Friday, March 24, 2006


Come on, Matt Willis, we know you might not want to admit you spent five years making cartoon music for a Petit Filous munching child audience, but your attack on Charlie for his honesty is a bit much:

"I refused to say anything bad when we split but then I read lots of interviews by Charlie slagging off the band - it really p****s me off. I thought: "What a bastard"."

"We were in the band for five years, and it's insulting to our fans who spent money following us around, buying our music and voting for us to win awards. It's out of order.

"I haven't got anything against his new band but it wouldn't have happened if it hadn't been for us."

The thing is, Matt, most of your fans who voted for those oh-so-sought-after TV Hits awards will have hit puberty by now and have probably hidden your records behind sofas because they think they're slightly embarrassing, too. You sound like a man who spent six years dressed up in a Mr. Wimpy outfit trying to suggest that you were some sort of actor.


Drummers, eh? Paul Thompson was taking part in a venue launch with the rest of the Franzs in Manhattan when the bottle of whisky they were using shattered. Despite gashing his finger open, Thomson played on for a full set.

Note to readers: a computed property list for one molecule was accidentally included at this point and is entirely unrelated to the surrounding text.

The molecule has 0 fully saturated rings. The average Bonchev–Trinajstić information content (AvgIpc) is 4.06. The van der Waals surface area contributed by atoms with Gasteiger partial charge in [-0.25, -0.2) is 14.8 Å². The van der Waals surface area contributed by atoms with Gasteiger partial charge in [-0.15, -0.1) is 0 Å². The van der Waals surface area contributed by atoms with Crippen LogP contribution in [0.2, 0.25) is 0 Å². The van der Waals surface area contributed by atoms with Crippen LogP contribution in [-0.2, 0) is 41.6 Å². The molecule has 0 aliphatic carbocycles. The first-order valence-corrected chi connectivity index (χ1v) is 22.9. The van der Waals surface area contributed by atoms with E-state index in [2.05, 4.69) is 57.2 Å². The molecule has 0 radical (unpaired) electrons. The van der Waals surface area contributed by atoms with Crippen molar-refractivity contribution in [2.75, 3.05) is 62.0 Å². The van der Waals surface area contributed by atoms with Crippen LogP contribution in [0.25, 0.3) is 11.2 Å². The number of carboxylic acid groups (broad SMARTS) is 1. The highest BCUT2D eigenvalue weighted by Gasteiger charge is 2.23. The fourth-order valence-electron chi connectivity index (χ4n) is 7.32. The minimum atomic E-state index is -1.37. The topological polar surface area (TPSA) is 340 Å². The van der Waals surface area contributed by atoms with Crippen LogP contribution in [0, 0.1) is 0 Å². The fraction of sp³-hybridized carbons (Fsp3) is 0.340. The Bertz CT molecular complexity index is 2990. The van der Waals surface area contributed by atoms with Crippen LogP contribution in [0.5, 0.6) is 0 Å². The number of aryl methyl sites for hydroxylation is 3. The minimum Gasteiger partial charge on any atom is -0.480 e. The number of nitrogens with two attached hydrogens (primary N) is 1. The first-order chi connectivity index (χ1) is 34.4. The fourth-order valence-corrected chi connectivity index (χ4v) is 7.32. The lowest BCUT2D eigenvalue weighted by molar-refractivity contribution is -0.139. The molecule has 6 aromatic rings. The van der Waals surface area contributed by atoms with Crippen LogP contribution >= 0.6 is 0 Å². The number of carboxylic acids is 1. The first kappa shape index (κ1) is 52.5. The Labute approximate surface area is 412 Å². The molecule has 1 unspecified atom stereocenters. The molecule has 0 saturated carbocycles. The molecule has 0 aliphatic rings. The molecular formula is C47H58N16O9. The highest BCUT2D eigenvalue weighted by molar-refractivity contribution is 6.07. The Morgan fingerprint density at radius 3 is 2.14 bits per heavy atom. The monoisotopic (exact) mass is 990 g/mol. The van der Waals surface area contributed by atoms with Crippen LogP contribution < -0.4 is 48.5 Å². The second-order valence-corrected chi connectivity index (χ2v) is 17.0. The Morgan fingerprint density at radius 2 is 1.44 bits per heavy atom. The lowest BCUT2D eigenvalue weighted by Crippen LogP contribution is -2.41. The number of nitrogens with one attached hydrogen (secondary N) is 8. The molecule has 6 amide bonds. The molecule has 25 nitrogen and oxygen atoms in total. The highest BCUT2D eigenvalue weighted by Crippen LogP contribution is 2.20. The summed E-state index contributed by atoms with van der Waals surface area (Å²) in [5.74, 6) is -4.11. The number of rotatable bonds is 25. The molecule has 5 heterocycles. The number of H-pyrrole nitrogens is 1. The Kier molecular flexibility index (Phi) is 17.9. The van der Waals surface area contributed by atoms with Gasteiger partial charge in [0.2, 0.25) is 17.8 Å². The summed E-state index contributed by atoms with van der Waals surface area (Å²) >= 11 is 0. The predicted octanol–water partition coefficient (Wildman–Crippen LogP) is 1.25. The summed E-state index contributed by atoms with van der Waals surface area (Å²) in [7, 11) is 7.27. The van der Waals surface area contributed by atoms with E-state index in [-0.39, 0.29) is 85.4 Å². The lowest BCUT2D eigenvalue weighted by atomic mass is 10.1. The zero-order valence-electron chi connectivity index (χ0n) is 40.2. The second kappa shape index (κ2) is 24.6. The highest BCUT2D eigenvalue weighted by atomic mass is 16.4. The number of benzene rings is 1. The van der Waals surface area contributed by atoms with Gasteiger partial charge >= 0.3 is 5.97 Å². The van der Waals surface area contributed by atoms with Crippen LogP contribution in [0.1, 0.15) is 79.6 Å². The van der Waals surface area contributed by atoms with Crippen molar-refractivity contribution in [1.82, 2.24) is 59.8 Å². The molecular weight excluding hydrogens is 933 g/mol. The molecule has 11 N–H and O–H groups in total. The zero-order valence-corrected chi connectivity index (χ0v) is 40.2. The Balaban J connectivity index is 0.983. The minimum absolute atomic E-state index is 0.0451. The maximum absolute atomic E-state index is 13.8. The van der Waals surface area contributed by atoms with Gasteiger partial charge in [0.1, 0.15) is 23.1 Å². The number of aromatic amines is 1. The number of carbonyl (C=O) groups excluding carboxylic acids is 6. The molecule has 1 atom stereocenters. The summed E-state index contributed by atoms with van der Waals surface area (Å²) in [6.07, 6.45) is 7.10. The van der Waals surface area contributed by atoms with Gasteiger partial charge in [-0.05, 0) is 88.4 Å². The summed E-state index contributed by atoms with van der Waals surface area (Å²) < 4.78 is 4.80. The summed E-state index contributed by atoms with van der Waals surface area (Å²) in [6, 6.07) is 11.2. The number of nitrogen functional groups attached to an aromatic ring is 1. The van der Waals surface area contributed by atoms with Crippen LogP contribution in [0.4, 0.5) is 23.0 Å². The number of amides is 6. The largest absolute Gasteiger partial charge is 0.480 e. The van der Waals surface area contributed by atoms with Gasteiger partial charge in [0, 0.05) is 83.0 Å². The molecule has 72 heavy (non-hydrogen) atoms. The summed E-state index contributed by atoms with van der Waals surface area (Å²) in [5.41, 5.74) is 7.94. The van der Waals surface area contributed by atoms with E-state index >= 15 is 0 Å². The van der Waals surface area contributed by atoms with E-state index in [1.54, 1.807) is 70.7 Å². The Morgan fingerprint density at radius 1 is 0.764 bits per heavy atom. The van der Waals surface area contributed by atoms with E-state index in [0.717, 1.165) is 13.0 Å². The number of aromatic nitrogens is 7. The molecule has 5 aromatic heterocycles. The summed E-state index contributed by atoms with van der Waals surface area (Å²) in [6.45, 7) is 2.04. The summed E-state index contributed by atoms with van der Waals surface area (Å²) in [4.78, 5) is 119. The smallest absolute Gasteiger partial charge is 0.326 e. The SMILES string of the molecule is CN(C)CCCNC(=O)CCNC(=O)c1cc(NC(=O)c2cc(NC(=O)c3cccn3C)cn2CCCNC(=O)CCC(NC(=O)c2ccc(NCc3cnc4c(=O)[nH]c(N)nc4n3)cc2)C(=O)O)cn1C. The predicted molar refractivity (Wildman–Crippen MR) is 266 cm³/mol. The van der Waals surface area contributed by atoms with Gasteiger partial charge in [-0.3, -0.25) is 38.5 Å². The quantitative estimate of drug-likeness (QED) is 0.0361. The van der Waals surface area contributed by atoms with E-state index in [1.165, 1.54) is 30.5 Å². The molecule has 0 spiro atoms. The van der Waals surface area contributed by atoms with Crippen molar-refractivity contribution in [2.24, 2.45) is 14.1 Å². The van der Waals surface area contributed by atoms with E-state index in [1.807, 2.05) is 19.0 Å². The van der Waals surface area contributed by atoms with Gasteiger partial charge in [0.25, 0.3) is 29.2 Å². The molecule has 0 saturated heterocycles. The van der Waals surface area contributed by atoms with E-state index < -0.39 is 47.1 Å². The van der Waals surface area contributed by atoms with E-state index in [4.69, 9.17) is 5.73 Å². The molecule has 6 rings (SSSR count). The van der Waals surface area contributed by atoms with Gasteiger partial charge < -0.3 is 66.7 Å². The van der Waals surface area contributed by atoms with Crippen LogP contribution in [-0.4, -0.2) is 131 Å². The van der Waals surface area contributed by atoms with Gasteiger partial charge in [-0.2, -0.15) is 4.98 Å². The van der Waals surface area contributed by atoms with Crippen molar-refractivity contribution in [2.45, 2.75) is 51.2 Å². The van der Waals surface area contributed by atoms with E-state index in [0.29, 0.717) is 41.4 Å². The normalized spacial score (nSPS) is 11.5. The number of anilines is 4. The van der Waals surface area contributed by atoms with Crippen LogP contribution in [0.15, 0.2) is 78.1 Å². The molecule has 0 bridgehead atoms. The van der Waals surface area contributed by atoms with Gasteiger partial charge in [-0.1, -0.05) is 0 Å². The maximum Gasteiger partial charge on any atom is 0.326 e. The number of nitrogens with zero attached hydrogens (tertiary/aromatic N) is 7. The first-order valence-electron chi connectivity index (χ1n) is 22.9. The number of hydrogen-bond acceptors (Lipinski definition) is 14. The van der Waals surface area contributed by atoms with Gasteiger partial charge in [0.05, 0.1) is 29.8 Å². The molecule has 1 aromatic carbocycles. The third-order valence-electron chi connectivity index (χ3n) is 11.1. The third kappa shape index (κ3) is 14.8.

The other band members were, of course, concerned if he should be drumming with a bloody finger. Blood's really tricky to get off a drum kit.


Accoridng to someone who heard one of them talking to someone else in a chipshop, Gorillaz could be coming to an end, and only two years too late:

"Gorillaz will split by the end of the year," said Remi, the voice actor for cartoon Russel.

"We'll wind down in September and by Christmas there will be a break.

"The band is made up of a lot of musicians and it needs a lot of work."

It turns out they're not cartoons at all, then: just people pretending. Daylight has rushed in on magic.

Noodles is in talks with Graham Coxon about releasing some solo work on his label.


We're not quite sure how, if they've disappeared, they can be sure that they were there in the first place, but the loss of a chunk of sales data form internet downloads looks likely to cost Embrace the number one slot this Sunday.